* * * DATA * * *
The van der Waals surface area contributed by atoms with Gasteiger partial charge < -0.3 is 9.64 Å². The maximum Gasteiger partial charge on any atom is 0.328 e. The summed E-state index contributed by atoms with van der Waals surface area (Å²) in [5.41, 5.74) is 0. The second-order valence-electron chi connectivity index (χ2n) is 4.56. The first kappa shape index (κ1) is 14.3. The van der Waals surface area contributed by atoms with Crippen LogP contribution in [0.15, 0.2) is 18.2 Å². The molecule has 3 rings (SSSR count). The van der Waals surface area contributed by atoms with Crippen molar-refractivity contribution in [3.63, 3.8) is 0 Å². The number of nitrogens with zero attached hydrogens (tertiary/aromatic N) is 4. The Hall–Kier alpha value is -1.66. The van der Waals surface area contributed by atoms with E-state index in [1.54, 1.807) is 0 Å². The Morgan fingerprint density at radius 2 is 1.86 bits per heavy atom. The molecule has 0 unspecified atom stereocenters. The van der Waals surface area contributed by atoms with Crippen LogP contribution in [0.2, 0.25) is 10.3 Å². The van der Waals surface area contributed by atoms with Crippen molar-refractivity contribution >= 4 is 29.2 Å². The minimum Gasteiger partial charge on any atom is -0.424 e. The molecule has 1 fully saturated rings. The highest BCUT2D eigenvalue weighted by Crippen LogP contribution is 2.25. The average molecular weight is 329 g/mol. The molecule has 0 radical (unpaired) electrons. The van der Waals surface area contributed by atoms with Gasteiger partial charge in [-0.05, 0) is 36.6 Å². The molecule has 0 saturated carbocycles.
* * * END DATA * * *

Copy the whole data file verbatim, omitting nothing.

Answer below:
The van der Waals surface area contributed by atoms with Gasteiger partial charge < -0.3 is 9.64 Å². The maximum Gasteiger partial charge on any atom is 0.328 e. The summed E-state index contributed by atoms with van der Waals surface area (Å²) in [5.41, 5.74) is 0. The second-order valence-electron chi connectivity index (χ2n) is 4.56. The first kappa shape index (κ1) is 14.3. The van der Waals surface area contributed by atoms with Crippen LogP contribution in [0.15, 0.2) is 18.2 Å². The molecule has 3 rings (SSSR count). The van der Waals surface area contributed by atoms with Crippen molar-refractivity contribution in [3.63, 3.8) is 0 Å². The number of nitrogens with zero attached hydrogens (tertiary/aromatic N) is 4. The Hall–Kier alpha value is -1.66. The van der Waals surface area contributed by atoms with E-state index in [1.54, 1.807) is 0 Å². The Morgan fingerprint density at radius 2 is 1.86 bits per heavy atom. The molecule has 0 unspecified atom stereocenters. The van der Waals surface area contributed by atoms with Crippen LogP contribution in [0.2, 0.25) is 10.3 Å². The van der Waals surface area contributed by atoms with Crippen molar-refractivity contribution >= 4 is 29.2 Å². The minimum Gasteiger partial charge on any atom is -0.424 e. The molecule has 1 fully saturated rings. The highest BCUT2D eigenvalue weighted by Crippen LogP contribution is 2.25. The average molecular weight is 329 g/mol. The molecule has 0 radical (unpaired) electrons. The van der Waals surface area contributed by atoms with Gasteiger partial charge in [-0.05, 0) is 36.6 Å². The molecule has 0 saturated carbocycles.